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What's in a name? Should I allow my son's surname to be changed?
February 19, 2012 6:02 PM   Subscribe

Should I allow my son’s mother to change his surname?

My son is four and a half. His mother and I split up some two years ago and for the most part we are able to deal with one another reasonably amicably. We swap dates, go to parents’ evening together and even mange the occasional day out together. Our relationship was pretty fraught and so it’s unlikely that we’ll ever really be ‘friends’, much less get back together, but for the most part we do about as good a job as might be hoped of separated parents.

We do however have an apparently insoluble issue which we don’t seem to be able to get past. When our child was born, the intention was that we would get married and accordingly my surname when on the birth certificate. Our relationship was rocky from that point and the prospect of marriage quickly faded from view.

Since we have split up, my former partner has pushed hard to first have my son's surname changed to her surname and lately to some hybrid of form of my hyphenated surname and hers.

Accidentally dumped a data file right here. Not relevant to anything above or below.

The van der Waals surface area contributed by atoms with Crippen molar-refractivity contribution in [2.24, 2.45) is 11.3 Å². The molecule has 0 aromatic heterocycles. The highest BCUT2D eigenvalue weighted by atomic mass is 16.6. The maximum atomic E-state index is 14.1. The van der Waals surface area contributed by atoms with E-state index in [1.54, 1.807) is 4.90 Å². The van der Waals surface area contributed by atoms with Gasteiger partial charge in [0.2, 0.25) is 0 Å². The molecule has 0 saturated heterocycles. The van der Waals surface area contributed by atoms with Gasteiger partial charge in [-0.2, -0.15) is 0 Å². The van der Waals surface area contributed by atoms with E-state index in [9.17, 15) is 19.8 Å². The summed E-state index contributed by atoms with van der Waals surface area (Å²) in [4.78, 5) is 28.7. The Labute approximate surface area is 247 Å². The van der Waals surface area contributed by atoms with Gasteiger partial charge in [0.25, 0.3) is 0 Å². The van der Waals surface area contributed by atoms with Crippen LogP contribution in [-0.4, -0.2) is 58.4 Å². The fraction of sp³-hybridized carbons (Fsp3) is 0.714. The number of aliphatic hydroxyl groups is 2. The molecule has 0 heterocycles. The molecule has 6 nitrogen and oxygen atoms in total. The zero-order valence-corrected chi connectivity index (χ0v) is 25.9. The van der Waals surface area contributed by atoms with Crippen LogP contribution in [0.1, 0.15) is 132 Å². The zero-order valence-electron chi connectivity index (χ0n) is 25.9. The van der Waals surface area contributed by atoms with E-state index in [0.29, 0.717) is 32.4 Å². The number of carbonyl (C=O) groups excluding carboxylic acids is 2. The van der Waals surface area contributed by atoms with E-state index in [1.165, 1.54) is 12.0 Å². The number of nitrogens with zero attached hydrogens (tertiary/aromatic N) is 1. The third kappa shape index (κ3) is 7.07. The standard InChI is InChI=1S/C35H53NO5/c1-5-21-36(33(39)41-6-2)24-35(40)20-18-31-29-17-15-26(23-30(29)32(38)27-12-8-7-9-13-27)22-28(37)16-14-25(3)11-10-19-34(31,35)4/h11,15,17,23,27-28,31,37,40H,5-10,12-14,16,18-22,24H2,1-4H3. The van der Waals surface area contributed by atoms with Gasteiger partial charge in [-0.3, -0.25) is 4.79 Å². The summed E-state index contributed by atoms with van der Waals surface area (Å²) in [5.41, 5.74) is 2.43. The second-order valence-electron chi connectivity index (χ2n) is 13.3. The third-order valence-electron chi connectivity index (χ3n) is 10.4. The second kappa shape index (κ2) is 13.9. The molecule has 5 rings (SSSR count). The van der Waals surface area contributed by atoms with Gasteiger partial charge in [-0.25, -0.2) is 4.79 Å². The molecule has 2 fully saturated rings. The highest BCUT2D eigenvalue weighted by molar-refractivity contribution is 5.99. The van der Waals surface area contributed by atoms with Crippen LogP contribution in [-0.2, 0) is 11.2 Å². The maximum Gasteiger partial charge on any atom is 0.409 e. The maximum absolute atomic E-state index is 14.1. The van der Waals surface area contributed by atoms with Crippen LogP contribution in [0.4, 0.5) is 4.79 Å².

Her originally stated rationale is that she wanted to have further children and wanted them to have the same name. For what little it is worth, she’s 42 this year and there appears to be little prospect of her having further children.

In any event, she’s changed tack slightly saying that it’s inconvenient when she travels with our son (although she concedes that having his birth certificate largely removes this problem and I have offered to provide a notarized letter of consent for her to travel).

I perceive that she is embarrassed by her child not sharing her surname and this is something I can empathise with. I am struggling however to agree to what she wants for a number of reasons and I would be glad if people could offer a critique of my reasoning below and their perspective on this thorny problem more generally. I am pretty clear in my own mind that I am being rational and not emotional in refusing to grant her request but this community is nothing if not forthright and I would be grateful for your clarity.

My reasons for saying no are as follows:

First, my son sees me 4 days in 14. He’s already lost a very great deal of a parent who adores him and wants to play as big a part in his life as possible. Our sharing the same name is a powerful sign to him that there is a meaningful link between the two of us and that we are part of each other’s lives forever.

Second, and tied to this is the importance of strong male role models to young boys. As he gets older the connection between us will be pivotal in determining his developing character and our sharing a name powerfully demonstrates our connection. I am loath to allow this to be watered down.